March 25, 2009 > History: Flying in Hayward's skies
History: Flying in Hayward's skies
Even though it is close to three major airports - San Francisco, San Jose and Oakland - Hayward is an important stop for some pilots. The Hayward Executive Airport is a hub for everything from charter flights to traffic monitoring, medical transport to courier service. Today the airport serves radio and television stations, businesses, and those interested in flying for fun. While the airport is used for a variety of commercial enterprises today it was originally built as a tool for fighting the Japanese during World War II.
As early as 1929, the city of Hayward recognized how important air travel could be to the community. While rumors of establishing an airport were heard here and there, there was no actual movement to build one. Oakland was in the process of building their own airport at the time and the effort to do something similar in a much smaller community like Hayward was probably a little intimidating. But, Hayward's postmaster Harry Bradford did see to it that a marker for the city was placed on the roof of a building in town to providing a navigation point for pilots flying overhead. Bradford received a letter from Harry Guggenheim of the Daniel Guggenheim Fund for the Promotion of Aeronautics thanking Bradford for seeing to it that the marker was placed.
Finally in 1939, the city of Hayward acquired tomato fields at Hesperian and Russell Road near Russell City with plans for constructing a municipal airport. But the U.S. entered into World War II before those plans moved forward. In 1942, the US Army took control of the property and constructed Hayward Army Air Field. The spot was a good location for the Army because it was close to other military bases in the greater San Francisco Bay Area and well situated for flight operations to protect the West Coast from potential attack.
Army engineers quickly laid down two runways and a variety of buildings, sheds and barracks. The first Army Air Corps began moving into the new airfield in August 1943 to get ready for the arrival of fighters, the first group being the 355th Fighter Squadron. Its primary responsibility was to train pilots for combat and protect the Golden Gate Bridge from aerial attack. Remember, in those early years of the war, communities located closest to the coast all feared an aerial attack from Japan. The 344th, 362nd, and 394th Fighter Squadrons were all stationed at the air field at one point. These squadrons primarily flew P-38 planes, but the 355th also flew the awesome Bell P-9 Aircobra.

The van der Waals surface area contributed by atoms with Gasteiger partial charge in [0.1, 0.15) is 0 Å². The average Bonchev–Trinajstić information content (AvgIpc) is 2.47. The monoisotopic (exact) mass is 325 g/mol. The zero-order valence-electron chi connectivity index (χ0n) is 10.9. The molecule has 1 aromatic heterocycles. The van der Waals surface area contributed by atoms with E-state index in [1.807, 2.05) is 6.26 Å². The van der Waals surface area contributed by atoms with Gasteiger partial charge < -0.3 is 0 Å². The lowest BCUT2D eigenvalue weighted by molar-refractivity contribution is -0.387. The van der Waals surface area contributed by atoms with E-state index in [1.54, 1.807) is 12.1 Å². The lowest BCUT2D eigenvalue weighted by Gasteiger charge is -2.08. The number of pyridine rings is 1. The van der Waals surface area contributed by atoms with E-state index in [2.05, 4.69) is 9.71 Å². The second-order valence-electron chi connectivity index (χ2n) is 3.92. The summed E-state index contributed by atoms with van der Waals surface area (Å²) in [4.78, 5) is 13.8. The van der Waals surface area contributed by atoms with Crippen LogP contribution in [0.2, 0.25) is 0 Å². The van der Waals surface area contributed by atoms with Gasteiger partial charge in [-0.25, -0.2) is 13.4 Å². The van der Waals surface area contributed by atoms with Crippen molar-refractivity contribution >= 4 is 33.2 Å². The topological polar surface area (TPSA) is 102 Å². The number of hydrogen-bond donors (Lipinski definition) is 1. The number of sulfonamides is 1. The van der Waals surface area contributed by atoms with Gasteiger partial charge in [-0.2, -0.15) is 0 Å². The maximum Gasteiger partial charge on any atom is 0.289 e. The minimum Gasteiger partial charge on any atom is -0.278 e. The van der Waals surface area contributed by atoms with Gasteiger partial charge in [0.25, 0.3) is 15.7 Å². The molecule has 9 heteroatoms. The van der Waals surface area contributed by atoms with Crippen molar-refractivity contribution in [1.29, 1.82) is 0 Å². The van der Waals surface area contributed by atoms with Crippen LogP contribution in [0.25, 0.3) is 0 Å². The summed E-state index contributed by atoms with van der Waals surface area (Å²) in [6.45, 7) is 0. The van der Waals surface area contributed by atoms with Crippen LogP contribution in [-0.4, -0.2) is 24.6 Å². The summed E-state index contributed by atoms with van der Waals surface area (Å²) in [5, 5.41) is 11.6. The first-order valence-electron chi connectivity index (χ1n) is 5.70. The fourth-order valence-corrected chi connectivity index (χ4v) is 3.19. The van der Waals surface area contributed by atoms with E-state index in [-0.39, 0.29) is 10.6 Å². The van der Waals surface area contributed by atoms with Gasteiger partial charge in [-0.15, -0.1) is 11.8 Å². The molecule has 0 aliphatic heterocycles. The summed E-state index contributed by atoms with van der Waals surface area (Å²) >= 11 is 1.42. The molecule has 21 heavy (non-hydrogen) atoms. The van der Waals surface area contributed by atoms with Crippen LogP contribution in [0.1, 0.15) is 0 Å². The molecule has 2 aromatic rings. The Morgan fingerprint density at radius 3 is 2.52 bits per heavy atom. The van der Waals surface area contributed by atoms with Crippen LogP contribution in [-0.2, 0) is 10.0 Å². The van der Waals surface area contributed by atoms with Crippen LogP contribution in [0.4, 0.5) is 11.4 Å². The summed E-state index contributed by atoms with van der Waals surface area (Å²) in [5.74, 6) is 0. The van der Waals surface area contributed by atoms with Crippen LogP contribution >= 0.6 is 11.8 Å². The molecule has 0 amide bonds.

Also in the 1940s, the Civil Air Patrol trained at the air field. The Civil Air Patrol is a volunteer organization that trains people in emergency air services, aerospace education, and includes a youth cadet program.
After the end of the war, the air field was declared surplus by the US Army in 1946. In April of 1947, the air field was quitclaimed by the federal government, and 690 acres, along with buildings and equipment, were handed over to the City of Hayward at no cost. Renamed Hayward Municipal Airport, an air show was held shortly thereafter to celebrate the transfer of the airport to the city.
Also in 1946, the California Air National Guard moved to Hayward on some of the land adjoining the airport. The CANG remained at the Hayward Airport until 1980, when it moved to Moffett Field.
In January 1959, a Federal Aviation Administration air traffic control tower was commissioned. A few months later in July, construction of an administration building and the tower began. In 1962 the Hayward City Council adopted the first Airport Layout and Land Use Plan, and in 1963 entered into an agreement with Airport Investors & Developers, Inc. of Hayward to run the airport. That same year the name of the airport was changed to Hayward Air Terminal.
The late 1960s and into the 1970s was the most prosperous time in the airport's history. In 1968 new hangers were constructed and the runway was reconstructed and extended from 1800 to 3100 feet. In 1970, the city again took over management of the airport. Eight years later, the airport hit its peak of over 420,000 operations, the sixth busiest in the country at that time.
In 1993, the airport celebrated its 50th anniversary, and in 1999 the airport was renamed Hayward Executive Airport. Today the airport continues to serve small planes in the Bay Area, and send up planes to fly in Hayward's skies.